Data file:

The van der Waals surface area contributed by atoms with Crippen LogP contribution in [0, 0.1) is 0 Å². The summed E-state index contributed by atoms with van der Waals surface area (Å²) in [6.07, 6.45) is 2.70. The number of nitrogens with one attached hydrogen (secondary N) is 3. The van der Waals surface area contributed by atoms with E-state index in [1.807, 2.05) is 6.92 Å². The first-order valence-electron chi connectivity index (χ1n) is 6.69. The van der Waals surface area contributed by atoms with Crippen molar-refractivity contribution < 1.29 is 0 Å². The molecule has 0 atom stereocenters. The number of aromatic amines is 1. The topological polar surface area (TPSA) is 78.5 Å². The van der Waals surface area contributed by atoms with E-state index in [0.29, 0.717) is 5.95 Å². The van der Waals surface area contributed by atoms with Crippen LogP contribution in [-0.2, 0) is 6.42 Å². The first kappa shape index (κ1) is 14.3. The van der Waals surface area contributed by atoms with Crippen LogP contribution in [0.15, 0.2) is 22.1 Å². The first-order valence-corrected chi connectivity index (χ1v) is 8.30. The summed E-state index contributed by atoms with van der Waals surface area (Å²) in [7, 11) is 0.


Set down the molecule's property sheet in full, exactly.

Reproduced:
The van der Waals surface area contributed by atoms with Crippen LogP contribution in [0, 0.1) is 0 Å². The summed E-state index contributed by atoms with van der Waals surface area (Å²) in [6.07, 6.45) is 2.70. The number of nitrogens with one attached hydrogen (secondary N) is 3. The van der Waals surface area contributed by atoms with E-state index in [1.807, 2.05) is 6.92 Å². The first-order valence-electron chi connectivity index (χ1n) is 6.69. The van der Waals surface area contributed by atoms with Crippen molar-refractivity contribution < 1.29 is 0 Å². The molecule has 0 atom stereocenters. The number of aromatic amines is 1. The topological polar surface area (TPSA) is 78.5 Å². The van der Waals surface area contributed by atoms with E-state index in [0.29, 0.717) is 5.95 Å². The van der Waals surface area contributed by atoms with Crippen LogP contribution in [-0.2, 0) is 6.42 Å². The first kappa shape index (κ1) is 14.3. The van der Waals surface area contributed by atoms with Crippen LogP contribution in [0.15, 0.2) is 22.1 Å². The first-order valence-corrected chi connectivity index (χ1v) is 8.30. The summed E-state index contributed by atoms with van der Waals surface area (Å²) in [7, 11) is 0.